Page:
About NEED

THE NATIONAL ENERGY EDUCATION DEVELOPMENT PROJECT

Started in 1980, The National Energy Education Development (NEED) Project began as a one-day celebration of energy education when National Energy Education Day was recognized by a Joint Congressional Resolution. In the same year, President Jimmy Carter issued a Presidential Proclamation stressing the need for comprehensive energy education in our schools, a reduction in our dependence of fossil fuels, and increasing energy efficiency and the use of renewable energy technologies. Since its founding 40 years ago, NEED has kept its Kids Teaching Kids philosophy as a fundamental principle of NEED programming – encouraging students to explore, experiment, engage, and encouraging teachers to embrace student leadership in the classroom. NEED trains and assists teachers in harnessing the energy of the classroom – the energy of students.

NEED is expanding and evolving to best meet the needs of both teachers and students – in the classroom and beyond.  In just the last decade The NEED Project has grown to encompass a curriculum portfolio of 100+ teacher and student guides designed to engage and teach teachers and students about energy. At the same time, the training opportunities offered by NEED expanded to include a variety of teacher professional development and training for educators and school district energy personnel as well. NEED’s work in after school programs, student clubs, scouting groups, and home school networks also continues to grow.

NEED students and teachers understand energy

They are local experts and leaders

In community discussions on energy use, energy efficiency and new energy technologies, they reach out to the public to actively teach about energy and energy decisions, and they practice smart energy decision making with their own families.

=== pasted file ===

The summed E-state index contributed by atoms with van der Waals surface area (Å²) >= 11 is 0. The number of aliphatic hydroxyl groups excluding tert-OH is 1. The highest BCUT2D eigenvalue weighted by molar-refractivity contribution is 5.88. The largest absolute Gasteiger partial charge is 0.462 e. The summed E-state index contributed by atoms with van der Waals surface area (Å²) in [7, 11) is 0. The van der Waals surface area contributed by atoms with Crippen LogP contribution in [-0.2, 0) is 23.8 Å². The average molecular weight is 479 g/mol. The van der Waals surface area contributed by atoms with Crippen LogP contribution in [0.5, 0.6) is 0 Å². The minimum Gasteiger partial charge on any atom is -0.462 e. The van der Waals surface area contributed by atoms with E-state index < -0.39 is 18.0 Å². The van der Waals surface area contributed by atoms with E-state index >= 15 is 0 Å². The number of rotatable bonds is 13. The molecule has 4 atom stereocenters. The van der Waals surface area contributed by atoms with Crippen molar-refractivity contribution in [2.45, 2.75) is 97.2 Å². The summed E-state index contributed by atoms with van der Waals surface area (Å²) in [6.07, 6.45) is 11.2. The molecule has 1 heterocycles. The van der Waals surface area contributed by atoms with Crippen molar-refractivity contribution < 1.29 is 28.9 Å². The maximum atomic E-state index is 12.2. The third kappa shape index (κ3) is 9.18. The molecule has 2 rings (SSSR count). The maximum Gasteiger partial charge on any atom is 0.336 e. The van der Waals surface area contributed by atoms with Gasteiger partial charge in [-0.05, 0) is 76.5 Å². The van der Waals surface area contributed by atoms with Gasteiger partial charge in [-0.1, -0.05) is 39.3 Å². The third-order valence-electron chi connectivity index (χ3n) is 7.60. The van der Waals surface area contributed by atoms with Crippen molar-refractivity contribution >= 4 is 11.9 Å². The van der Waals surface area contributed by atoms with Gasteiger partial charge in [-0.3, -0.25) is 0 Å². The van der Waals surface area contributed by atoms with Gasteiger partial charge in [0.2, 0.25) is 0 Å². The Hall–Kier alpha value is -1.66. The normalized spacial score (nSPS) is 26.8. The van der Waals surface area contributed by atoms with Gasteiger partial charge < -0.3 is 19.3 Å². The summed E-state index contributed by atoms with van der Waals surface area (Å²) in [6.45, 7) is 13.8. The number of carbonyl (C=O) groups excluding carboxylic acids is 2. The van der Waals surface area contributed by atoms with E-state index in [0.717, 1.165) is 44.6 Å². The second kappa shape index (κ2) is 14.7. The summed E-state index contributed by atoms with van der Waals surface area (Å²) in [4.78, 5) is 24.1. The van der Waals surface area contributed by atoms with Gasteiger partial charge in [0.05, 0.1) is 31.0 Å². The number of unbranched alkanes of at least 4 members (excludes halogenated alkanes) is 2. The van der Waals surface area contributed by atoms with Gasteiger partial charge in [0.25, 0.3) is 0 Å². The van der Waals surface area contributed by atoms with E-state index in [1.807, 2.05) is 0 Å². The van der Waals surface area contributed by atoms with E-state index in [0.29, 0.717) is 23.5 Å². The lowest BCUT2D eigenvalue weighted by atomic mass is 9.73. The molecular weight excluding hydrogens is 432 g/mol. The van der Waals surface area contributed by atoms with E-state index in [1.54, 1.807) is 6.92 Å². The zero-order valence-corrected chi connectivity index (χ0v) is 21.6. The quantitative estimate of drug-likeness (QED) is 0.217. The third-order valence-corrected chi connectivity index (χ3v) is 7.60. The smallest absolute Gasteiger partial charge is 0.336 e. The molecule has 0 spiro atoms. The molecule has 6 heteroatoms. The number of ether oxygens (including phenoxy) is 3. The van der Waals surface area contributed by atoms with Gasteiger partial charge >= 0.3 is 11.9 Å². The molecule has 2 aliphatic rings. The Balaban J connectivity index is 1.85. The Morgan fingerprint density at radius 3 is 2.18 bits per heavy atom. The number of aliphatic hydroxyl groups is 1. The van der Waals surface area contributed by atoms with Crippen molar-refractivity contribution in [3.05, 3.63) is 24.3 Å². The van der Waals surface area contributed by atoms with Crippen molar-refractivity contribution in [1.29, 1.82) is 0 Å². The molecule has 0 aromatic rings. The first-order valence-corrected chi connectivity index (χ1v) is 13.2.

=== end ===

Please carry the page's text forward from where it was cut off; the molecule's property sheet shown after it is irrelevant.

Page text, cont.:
Learn about Professional Development

NEED’s reach, program, and portfolio are very different than they were in the early years

The focus is still the importance of student leadership development

That sets NEED apart from being just another curriculum organization. A balanced approach to the discussion of energy is fundamental to how NEED curriculum is written, delivered, and shared. NEED creates curriculum and support for virtually any classroom and at any grade level.

Explore our Curriculum

Students use hands-on, inquiry based lessons

Exploring the physics and chemistry of energy

Students engineer turbines and generators, testing their models for maximum electricity output. Students write and perform plays about energy in drama class, calculate payback periods of energy efficient appliances in math class, and discuss the history and human impact of energy use in social studies.

Learn about Student Programs

Getting Students Involved in Energy

Students learn how to design buildings better to maximize energy efficiency and to keep our buildings healthy. In career and technology classrooms students are installing solar panels, monitoring wind turbine output, learning about oil and gas exploration in shale, and exploring transportation technologies. NEED students are the future of the energy workforce. Students interested in engineering, science, economics, environmental sciences, law, geology and a host of other disciplines have a role in the energy industry.

We work hard to help teachers meet the requirements of state standards, Common Core, and the Next Generation Science Standards. As states adopt their new standards, NEED will continue working to provide state alignments to our entire curriculum portfolio.  We know this helps teachers teach more energy in their classrooms and we’ll continue to work hard to give teachers all they need.

STEM students getting Energy Education

THE NATIONAL ENERGY EDUCATION DEVELOPMENT PROJECT

CURRICULUM